When I think back to the activities my dad and I shared, I remember playing catch with the baseball in the front yard after dinner. I remember biking to the baseball field by the elementary school playground, and my dad hitting grounders and flyballs to me. After a while, it was my turn for batting practice. Those were glorious evenings in the spring and summer.
It’s four days into 2016, so I’m due to offer some reflections on 2015. I’m grateful for so many wonderful memories I made over those 365 days. The year was significant for me in several ways, some of which I’ll be sharing here, some of which I’ll be sharing over at altarwork.com (where I’m now blogging every Friday). In the latter venue, I’ve already written about my most important day of the year.
But now, in lieu of a more cohesive post, I’ll share some random “tops” and “favorites” of the year.
Favorite New Album: Shockwave Supernova, by Joe Satriani
Other Favorite New Albums: Hand. Cannot. Erase. by Steven Wilson.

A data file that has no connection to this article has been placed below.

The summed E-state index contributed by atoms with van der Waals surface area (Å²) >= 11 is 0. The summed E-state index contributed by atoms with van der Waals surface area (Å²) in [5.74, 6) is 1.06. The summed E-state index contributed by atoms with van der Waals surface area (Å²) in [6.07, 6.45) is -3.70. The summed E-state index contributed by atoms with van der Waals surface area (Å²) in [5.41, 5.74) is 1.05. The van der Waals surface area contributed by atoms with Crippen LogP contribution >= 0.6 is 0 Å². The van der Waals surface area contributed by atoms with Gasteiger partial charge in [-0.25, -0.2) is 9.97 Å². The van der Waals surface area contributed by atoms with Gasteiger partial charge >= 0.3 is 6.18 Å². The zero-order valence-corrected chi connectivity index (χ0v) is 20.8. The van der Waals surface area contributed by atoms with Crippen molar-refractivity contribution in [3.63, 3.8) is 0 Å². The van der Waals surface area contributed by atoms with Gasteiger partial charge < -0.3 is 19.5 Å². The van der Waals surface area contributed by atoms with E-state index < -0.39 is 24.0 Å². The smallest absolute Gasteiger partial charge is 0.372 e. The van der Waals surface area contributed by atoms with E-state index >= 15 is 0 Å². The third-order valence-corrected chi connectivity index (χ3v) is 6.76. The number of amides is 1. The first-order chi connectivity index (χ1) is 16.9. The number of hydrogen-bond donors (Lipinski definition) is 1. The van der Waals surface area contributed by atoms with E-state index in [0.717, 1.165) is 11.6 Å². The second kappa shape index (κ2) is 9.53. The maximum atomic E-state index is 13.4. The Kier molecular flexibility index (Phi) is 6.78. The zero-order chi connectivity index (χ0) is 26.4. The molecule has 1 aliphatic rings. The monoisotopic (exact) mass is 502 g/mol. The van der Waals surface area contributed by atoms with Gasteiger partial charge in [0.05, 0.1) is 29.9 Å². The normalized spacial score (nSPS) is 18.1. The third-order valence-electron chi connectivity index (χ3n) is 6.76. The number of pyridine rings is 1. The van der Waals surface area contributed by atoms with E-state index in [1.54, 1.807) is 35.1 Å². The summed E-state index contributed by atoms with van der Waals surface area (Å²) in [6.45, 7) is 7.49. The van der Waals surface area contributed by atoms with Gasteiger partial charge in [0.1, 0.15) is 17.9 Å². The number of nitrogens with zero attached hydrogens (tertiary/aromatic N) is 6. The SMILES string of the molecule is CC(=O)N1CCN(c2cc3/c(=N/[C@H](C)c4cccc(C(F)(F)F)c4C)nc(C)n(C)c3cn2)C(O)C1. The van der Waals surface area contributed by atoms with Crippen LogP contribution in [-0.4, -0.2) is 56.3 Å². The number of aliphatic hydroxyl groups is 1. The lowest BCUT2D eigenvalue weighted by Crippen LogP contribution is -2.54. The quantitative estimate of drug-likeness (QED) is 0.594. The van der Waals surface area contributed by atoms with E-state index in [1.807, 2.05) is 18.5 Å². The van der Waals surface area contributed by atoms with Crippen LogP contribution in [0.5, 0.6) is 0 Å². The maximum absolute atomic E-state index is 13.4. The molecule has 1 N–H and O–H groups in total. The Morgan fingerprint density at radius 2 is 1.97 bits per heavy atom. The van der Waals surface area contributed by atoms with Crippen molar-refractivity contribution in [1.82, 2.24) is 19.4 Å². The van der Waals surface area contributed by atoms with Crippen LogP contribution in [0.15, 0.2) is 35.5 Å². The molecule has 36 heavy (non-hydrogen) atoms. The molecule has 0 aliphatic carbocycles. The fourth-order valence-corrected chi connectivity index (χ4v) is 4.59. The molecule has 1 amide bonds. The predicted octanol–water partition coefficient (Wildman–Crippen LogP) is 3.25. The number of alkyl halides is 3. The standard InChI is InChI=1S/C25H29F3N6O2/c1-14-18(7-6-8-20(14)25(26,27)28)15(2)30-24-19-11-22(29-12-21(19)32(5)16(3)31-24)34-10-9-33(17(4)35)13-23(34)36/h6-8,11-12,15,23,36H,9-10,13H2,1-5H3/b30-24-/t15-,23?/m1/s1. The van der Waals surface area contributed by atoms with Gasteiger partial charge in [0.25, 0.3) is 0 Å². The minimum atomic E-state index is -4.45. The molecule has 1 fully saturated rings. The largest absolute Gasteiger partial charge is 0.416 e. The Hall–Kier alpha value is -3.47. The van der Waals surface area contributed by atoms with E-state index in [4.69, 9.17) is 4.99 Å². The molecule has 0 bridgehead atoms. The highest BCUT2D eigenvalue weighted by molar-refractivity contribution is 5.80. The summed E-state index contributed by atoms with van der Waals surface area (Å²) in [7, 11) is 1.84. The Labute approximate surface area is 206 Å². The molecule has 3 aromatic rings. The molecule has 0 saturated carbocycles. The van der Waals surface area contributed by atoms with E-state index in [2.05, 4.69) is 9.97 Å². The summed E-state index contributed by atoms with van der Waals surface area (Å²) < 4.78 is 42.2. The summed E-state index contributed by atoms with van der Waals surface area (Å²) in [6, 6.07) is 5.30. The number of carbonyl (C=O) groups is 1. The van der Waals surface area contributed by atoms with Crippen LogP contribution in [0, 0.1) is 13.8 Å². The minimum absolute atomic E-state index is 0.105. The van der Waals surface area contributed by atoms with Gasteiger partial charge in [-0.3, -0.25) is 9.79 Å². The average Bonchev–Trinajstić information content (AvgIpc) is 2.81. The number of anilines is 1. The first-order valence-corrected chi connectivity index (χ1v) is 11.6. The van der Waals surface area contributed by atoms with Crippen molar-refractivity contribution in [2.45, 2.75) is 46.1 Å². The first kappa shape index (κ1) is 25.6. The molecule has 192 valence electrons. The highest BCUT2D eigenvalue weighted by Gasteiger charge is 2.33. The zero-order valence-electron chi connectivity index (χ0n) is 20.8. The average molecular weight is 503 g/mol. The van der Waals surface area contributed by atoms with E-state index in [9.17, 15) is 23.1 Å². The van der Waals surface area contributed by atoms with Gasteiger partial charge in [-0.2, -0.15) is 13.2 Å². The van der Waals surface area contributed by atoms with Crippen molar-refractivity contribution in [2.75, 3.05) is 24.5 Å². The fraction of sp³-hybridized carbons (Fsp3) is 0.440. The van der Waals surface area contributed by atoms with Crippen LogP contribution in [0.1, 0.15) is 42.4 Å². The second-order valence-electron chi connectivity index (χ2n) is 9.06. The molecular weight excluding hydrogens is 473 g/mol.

Love, Fear, and the Time Machine, by Riverside.
Helios / Erebus, by God Is An Astronaut.
A Head Full of Dreams, by Coldplay
Most Important Book: Life Without Ed, by Jenni Schaefer
Favorite Book: The Complete Short Stories of Ernest Hemingway
Other Favorite Books: Death Comes for the Archbishop, by Willa Cather.
Beyond the Bedroom Wall, by Larry Woiwode.
The Geography of Memory, by Jeanne Murray Walker
Love’s Labors, by Brent Newsom
Favorite Concert: The Choir (playing the full Circle Slide album)
Favorite Movie: The Peanuts Movie
Favorite Weekend Activity: playing keys and singing bgvs at Vista Community Church
Favorite “Athletic” Moments: running a 10k and two 5ks
Favorite Celebrity Meeting: Monty Colvin, bass player/vocalist in Galactic Cowboys, guitarist/vocalist for Crunchy.
Favorite Interesting Experience: sitting in on a Sunday-school class taught by Oklahoma Poet Laureate, Benjamin Myers @